Armenian Minister Narek Mkrtchyan says expanding ties with India remains a top priority

Feb 27 2024
India Blooms News Service | @indiablooms 27 Feb 2024, 10:25 am

Armenia’s labour minister Narek Mkrtchyan, who recently visited New Delhi to participate in the Raisina Dialogue, has said deepening and expanding ties with India remains a top priority for his nation's foreign policy agenda.

He said the longstanding friendship and mutual support between India and Armenia have strengthened continuously over the past three decades.

Mkrtchyan was speaking last week in New Delhi at Raisina Dialogue, India’s flagship conference on geopolitics and geo-economics hosted by the Observer Research Foundation, an independent think tank, in collaboration with the Ministry of External Affairs of India.

He said both nations have experienced a significant boost in political dialogue.

"The longstanding friendship and mutual support between our countries have strengthened continuously over the past three decades, with the last three years experiencing a significant boost, especially in political dialogue. Deepening and expanding ties with India remains a top priority in Armenia's foreign policy agenda," the minister said in his Raisina Dialogue speech.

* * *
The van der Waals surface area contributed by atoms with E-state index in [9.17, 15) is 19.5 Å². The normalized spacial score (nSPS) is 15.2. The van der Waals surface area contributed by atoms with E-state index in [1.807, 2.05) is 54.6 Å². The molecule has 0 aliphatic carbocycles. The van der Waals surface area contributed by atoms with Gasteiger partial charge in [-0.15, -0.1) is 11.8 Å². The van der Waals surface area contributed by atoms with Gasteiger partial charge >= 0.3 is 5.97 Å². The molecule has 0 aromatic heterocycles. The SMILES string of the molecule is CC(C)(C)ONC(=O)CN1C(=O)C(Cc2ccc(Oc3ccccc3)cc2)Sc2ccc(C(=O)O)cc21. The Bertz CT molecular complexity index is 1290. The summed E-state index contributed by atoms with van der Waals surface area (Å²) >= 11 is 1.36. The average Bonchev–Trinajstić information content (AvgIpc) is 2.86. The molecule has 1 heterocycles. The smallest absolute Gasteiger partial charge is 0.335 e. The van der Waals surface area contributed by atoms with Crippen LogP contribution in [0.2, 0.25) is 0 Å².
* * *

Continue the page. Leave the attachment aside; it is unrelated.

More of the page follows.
"The inter-governmental commission between Armenia and India has gained new momentum in areas like economy, technology, social protection, education, and culture, with enhanced engagement between sectoral departments. Mutual respect for each other's cultures and the preservation of Armenian heritage in India foster collaboration and projects to promote cultural exchange and appreciation," he said.

Tourism and AI

He said both India and Armenia should focus on the tourism sector which has the potential to boost economic growth.

"Direct flights between our countries would be a significant facilitator in this regard," Narek Mkrtchyan said.

He said both nations could collaborate in Artificial Intelligence.

"Armenia and India have the potential to collaborate on AI for social good, addressing sectors like healthcare, agriculture, environmental conservation, and urban planning," the Minister said.